Etisalat’s Saudi subsidiary stands to benefit from an overhaul of the kingdom’s telecoms licensing regime, with the prospect of lower annual licence costs bringing comfort to the country’s troubled operators.
The Communications and Information Technology Commission (CITC) has extended the operating licence of fellow telco Zain KSA for a further 15 years, according to an announcement yesterday by the country’s Capital Market Authority.
Under the new licensing arrangement, Zain KSA will pay 5 per cent of its annual net income to the government for the duration of the “unified” licence. A unified licence enables operators to offer landline telephone and internet services as well as mobile services, breaking the fixed-line monopoly of Saudi Telecom.
The CITC has offered similar extensions to the other three operators – Etihad Etisalat, known as Mobily, Saudi Telecom and Etihad Atheeb Telecommunications – the statement said.
In the statement there was no mention of an upfront fee for the licence renewal.
The CITC is understood to have had extensive discussions with all four operators regarding the new licensing regime, according to a person with knowledge of the matter who asked to remain anonymous.
The CMA suspended trading of shares in the four telcos, requiring them to state how the regime will affect their profits and losses.
The new licensing arrangement is likely to affect Zain KSA’s earnings positively in the future, with Mobily and other operators also likely to see benefit.
According to Nayal Khan, the head of institutional equities sales trading at Saudi Fransi Capital in Riyadh, Zain KSA paid 23 billion Saudi riyals (Dh22.5bn) for the licence it won in 2007 and charges yearly on its earnings a 936 million riyals amortisation cost for the licence.
“Up to 2015, the operator has charged 6.5bn riyals against amortisation to its P&L [profit and loss] sheet. It is as yet not clear whether [the] operator will look to writeback an excess amortisation expense of approximately 2.5bn riyals in 2016, or just take a lower charge for remaining life of [the] licence,” said Mr Khan. “If it writes back excess amortisation, 2016 earnings could rise to a profit of 1.3bn riyals. Alternatively, their annual amortisation expense could fall from 936m riyals to 496m riyals per annum.”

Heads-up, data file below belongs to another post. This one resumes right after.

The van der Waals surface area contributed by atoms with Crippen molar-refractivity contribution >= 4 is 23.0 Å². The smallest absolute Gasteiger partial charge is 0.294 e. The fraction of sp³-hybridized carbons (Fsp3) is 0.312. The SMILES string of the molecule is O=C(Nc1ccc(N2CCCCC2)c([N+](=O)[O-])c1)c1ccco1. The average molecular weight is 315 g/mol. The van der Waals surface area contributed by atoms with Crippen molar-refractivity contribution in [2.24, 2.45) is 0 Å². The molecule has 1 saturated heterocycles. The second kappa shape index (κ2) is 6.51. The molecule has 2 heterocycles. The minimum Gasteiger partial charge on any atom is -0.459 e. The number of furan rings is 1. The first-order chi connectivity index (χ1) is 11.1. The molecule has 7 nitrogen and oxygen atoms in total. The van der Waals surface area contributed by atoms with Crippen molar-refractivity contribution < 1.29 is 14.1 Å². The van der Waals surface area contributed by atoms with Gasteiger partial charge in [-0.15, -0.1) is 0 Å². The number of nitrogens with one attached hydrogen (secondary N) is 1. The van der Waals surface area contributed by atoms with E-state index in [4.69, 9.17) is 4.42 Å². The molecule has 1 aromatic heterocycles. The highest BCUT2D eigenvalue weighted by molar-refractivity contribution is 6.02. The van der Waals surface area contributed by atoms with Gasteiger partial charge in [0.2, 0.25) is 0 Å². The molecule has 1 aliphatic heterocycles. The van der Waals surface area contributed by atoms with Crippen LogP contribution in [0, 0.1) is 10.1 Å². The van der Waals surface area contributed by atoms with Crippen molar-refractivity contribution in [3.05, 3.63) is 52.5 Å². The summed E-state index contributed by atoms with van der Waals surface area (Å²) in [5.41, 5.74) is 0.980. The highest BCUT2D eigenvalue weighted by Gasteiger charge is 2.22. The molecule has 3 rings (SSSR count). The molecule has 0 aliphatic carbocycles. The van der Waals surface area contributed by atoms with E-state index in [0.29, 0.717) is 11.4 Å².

Zain KSA made a net loss of 972m riyals last year.
Mr Khan said that a similar licence extension would support Mobily in its attempts to turn around its finances, depending on the whether the licence conditions were the same as those of Zain KSA.
A spokesman for Mobily declined to comment yesterday on the status of licensing talks with the CITC, saying that it would make an announcement during the coming days.
Mobily’s chief executive, Ahmad Farroukh, told Bloomberg Markets Middle East last month that Saudi Arabia’s slower economic growth, coupled with new regulations that require all phone and internet customers to be fingerprinted for identification purposes, was putting pressure on telcos’ revenues and profits.
The operator, in which the UAE’s Etisalat owns a 27.45 per cent stake, is gradually repairing its finances after having to slash 27 months of previously reported earnings by nearly US$1bn owing to accounting errors.
Saudi telecom stocks have significantly underperformed the Saudi stock exchange’s already grim performance this year, falling by 24 per cent since the start of the year, compared with 21.17 per cent for the index as a whole.
The Tadawul closed down by 3.1 per cent yesterday at 5,448.20, its lowest close for more than five years, with Saudi Electricity and Samba falling by 8.1 per cent and 6.3 per cent respectively.
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